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This is What John Coltrane's House Looks Like Today

The brick ranch house on Candlewood Path has already been gutted by workers, and dumpsters on the site on Monday were filled with remnants of interior walls.

The Dix Hills home where saxophonist John Coltrane composed the epic "A Love Supreme." Credit: Henry Powderly
The Dix Hills home where saxophonist John Coltrane composed the epic "A Love Supreme." Credit: Henry Powderly
The Dix Hills home where saxophonist John Coltrane composed the epic "A Love Supreme" is now a Huntington town landmark, and lovers of the jazz great are hard at work trying to raise enough money to restore the home.

They've got a lot of work to do.

The brick ranch house on Candlewood Path has already been gutted by workers, and dumpsters on the site on Monday were filled with remnants of interior walls. Much of the brick exterior, however, is cracked and crumbling. Steps have collapsed into piles of loose bricks; walls slouch.

Coltrane penned "A Love Supreme" in the home, and fans of the jazz legend hope to raise $85,000 to restore the house. Son Ravi Coltrane, Santana, Elvis Costello and others recently held the benefit at En Japanese Brasserie in Manhattan.

Coltrane lived in Dix Hills with his wife Alice, and son Ravi, until his death in 1967. Then, in 1971, Alice moved the family to California and the house was eventually sold to a developer who planned to knock it down.

That's when Steve Fulgoni, who lives in Dix Hills, formed Friends of the Coltrane Home and fought for its landmark status.

Fulgoni hopes to turn the home into a music center for area kids once the building is restored.

Les Millett October 15, 2013 at 04:10 PM
Here's the sad part of it all -- I'm sure that 75% of all American high school students have never even heard of John Coltrane...or Ornette Coleman, or Charlie Parker, or Thelonious Monk, or...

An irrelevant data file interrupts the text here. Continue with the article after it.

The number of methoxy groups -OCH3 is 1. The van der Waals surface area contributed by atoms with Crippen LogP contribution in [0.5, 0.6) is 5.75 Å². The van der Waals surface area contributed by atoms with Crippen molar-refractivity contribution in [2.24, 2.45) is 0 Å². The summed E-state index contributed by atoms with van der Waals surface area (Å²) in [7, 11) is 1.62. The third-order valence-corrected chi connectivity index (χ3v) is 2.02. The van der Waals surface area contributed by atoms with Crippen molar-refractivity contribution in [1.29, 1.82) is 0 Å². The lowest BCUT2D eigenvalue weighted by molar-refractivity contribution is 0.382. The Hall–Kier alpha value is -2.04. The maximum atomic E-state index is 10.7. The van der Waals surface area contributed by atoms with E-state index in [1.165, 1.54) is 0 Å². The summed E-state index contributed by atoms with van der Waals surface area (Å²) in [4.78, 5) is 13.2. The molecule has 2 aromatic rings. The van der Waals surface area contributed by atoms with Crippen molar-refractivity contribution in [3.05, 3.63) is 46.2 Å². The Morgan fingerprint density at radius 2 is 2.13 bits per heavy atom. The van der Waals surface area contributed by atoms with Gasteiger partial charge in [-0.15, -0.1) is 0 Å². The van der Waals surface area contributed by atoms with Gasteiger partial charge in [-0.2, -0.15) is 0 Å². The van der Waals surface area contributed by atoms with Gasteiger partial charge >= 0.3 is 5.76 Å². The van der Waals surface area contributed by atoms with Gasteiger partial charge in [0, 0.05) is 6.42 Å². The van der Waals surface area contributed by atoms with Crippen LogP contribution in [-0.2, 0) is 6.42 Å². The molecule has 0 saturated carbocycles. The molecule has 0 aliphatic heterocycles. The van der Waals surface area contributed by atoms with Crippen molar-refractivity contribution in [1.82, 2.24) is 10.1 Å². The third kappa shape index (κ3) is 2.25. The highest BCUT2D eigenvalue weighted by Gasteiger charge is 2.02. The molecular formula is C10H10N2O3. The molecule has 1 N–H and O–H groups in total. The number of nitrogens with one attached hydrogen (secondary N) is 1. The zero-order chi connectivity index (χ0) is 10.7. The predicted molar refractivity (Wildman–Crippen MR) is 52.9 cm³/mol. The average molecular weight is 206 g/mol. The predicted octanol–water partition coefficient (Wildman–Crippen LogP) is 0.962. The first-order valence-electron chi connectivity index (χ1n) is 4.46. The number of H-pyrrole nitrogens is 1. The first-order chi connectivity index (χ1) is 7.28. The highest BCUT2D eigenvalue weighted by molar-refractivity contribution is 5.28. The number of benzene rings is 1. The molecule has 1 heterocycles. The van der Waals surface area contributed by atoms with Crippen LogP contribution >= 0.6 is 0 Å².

fit4ufor3rd October 15, 2013 at 08:22 PM
no worries les, my son knows them all. graduated with a degree in musical performance.
Wayne Winston October 17, 2013 at 09:18 AM
I always teach my beginning students Naima and Equinox. I first got into jazz by listening to those Coltrane songs, now I teach them along with Miles to my groups.
Jim October 17, 2013 at 05:57 PM
My son is only 12 but I know I raised him right. He has Coltrane and Miles Davis on his iPod. What a truly a great legend he was.
Henry Powderly (Editor) October 17, 2013 at 10:02 PM
Thank you for the comments, everyone. Nice to know there are Trane fans out there.
Michael Kline October 18, 2013 at 03:13 PM
LOTS OF TRANE FANS out here...and always will be as long as people have ears. His work with Johnny Hartman remains some of the sweetest sax music ever.
fit4ufor3rd October 18, 2013 at 04:21 PM
Michael kline is a common name. but Michael kline and coltran together, I am thinking we know each other, Buddy, is that you??
Philip Ocasio October 18, 2013 at 09:52 PM
I began playing sax in HS. My friend Herman turned me on to Coltrane back then, and told to pick up Giant Steps, I did... it was 1969. Could not wait to hear him, as I took off the selofane of the album cover. Placed on the turn table... LOL, younger folks will not know about turn tables and records. Giant Steps start... Melody is catchy, but when he begins his improvisation, I said, what the heck is this, what is he doing? Today, I can say that I have supported his music, owning most of his recordings now on CD's, not counting the many albums I bought back then... truly one of the greats, if not the greatest saxophone player we have seen in two generations. I finally read the liner notes and understood what he was doing, taking the notes of a chord and playing them in may different phrases or riffs, but it's more than that, his execution, embellishments, tone, ghost notes, and of course, his altissimo. I do not know about other readings, but I'm going to try to help as much as possible to rebuild his home for the children and future Jazz artist that will come forth from Coltrane's Home as a music school or center. Please help... PS Till this day I continue to play his solos with the transposed solo charts, it feels really good when I get them right.
Randall Rice October 19, 2013 at 04:35 PM
Believe me, Coltrane is very much alive and remembered by many. As dir of music for a Black Lutheran Church, he was one of the featured musicians among other black greats for our Black History celebrations a few years ago, and our kids do know of him.

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